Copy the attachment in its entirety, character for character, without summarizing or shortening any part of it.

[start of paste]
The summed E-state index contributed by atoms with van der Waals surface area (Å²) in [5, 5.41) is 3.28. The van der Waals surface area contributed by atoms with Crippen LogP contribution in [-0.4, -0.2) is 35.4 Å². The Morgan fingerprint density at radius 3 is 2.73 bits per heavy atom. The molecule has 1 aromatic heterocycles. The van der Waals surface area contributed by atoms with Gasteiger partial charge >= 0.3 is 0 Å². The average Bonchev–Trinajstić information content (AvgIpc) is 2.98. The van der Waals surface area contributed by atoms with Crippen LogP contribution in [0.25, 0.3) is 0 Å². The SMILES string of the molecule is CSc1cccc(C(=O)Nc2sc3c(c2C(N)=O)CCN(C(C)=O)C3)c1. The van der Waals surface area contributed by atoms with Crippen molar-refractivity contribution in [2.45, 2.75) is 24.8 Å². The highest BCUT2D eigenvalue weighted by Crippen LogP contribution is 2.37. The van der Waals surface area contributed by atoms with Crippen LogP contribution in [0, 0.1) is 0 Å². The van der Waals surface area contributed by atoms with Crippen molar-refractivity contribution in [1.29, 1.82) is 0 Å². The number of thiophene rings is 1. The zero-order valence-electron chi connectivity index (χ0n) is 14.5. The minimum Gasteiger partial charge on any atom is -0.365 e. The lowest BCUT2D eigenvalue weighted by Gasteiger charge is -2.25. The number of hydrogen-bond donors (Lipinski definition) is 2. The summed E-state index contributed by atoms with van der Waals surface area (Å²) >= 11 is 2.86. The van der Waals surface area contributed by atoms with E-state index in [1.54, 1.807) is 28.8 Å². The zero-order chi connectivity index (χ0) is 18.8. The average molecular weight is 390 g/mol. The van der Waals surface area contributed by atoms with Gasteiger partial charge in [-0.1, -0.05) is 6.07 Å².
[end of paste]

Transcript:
The summed E-state index contributed by atoms with van der Waals surface area (Å²) in [5, 5.41) is 3.28. The van der Waals surface area contributed by atoms with Crippen LogP contribution in [-0.4, -0.2) is 35.4 Å². The Morgan fingerprint density at radius 3 is 2.73 bits per heavy atom. The molecule has 1 aromatic heterocycles. The van der Waals surface area contributed by atoms with Gasteiger partial charge >= 0.3 is 0 Å². The average Bonchev–Trinajstić information content (AvgIpc) is 2.98. The van der Waals surface area contributed by atoms with Crippen LogP contribution in [0.25, 0.3) is 0 Å². The SMILES string of the molecule is CSc1cccc(C(=O)Nc2sc3c(c2C(N)=O)CCN(C(C)=O)C3)c1. The van der Waals surface area contributed by atoms with Crippen molar-refractivity contribution in [2.45, 2.75) is 24.8 Å². The highest BCUT2D eigenvalue weighted by Crippen LogP contribution is 2.37. The van der Waals surface area contributed by atoms with Crippen LogP contribution in [0, 0.1) is 0 Å². The van der Waals surface area contributed by atoms with Crippen molar-refractivity contribution in [1.29, 1.82) is 0 Å². The number of thiophene rings is 1. The zero-order valence-electron chi connectivity index (χ0n) is 14.5. The minimum Gasteiger partial charge on any atom is -0.365 e. The lowest BCUT2D eigenvalue weighted by Gasteiger charge is -2.25. The number of hydrogen-bond donors (Lipinski definition) is 2. The summed E-state index contributed by atoms with van der Waals surface area (Å²) >= 11 is 2.86. The van der Waals surface area contributed by atoms with E-state index in [1.54, 1.807) is 28.8 Å². The zero-order chi connectivity index (χ0) is 18.8. The average molecular weight is 390 g/mol. The van der Waals surface area contributed by atoms with Gasteiger partial charge in [-0.1, -0.05) is 6.07 Å².